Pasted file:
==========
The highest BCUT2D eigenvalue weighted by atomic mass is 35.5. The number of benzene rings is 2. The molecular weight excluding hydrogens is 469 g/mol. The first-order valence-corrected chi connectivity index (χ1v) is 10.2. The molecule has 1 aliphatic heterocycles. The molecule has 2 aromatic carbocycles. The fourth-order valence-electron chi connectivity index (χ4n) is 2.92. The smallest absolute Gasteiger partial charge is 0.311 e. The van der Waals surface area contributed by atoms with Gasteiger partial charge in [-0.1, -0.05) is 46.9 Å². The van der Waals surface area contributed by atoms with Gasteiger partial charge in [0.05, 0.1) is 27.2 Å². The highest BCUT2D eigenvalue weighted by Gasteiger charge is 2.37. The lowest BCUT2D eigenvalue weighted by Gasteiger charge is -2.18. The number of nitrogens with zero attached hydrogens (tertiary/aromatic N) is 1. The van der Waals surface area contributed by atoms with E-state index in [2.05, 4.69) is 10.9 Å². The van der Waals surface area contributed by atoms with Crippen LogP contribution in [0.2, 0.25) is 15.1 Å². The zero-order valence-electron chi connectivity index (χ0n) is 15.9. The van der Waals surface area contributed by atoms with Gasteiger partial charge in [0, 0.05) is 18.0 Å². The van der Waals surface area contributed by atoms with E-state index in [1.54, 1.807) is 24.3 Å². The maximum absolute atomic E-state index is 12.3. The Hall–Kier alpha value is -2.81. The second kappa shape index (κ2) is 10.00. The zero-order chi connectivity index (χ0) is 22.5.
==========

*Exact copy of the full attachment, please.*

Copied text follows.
The highest BCUT2D eigenvalue weighted by atomic mass is 35.5. The number of benzene rings is 2. The molecular weight excluding hydrogens is 469 g/mol. The first-order valence-corrected chi connectivity index (χ1v) is 10.2. The molecule has 1 aliphatic heterocycles. The molecule has 2 aromatic carbocycles. The fourth-order valence-electron chi connectivity index (χ4n) is 2.92. The smallest absolute Gasteiger partial charge is 0.311 e. The van der Waals surface area contributed by atoms with Gasteiger partial charge in [-0.1, -0.05) is 46.9 Å². The van der Waals surface area contributed by atoms with Gasteiger partial charge in [0.05, 0.1) is 27.2 Å². The highest BCUT2D eigenvalue weighted by Gasteiger charge is 2.37. The lowest BCUT2D eigenvalue weighted by Gasteiger charge is -2.18. The number of nitrogens with zero attached hydrogens (tertiary/aromatic N) is 1. The van der Waals surface area contributed by atoms with E-state index in [2.05, 4.69) is 10.9 Å². The van der Waals surface area contributed by atoms with Crippen LogP contribution in [0.2, 0.25) is 15.1 Å². The zero-order valence-electron chi connectivity index (χ0n) is 15.9. The van der Waals surface area contributed by atoms with Gasteiger partial charge in [0, 0.05) is 18.0 Å². The van der Waals surface area contributed by atoms with E-state index in [1.54, 1.807) is 24.3 Å². The maximum absolute atomic E-state index is 12.3. The Hall–Kier alpha value is -2.81. The second kappa shape index (κ2) is 10.00. The zero-order chi connectivity index (χ0) is 22.5.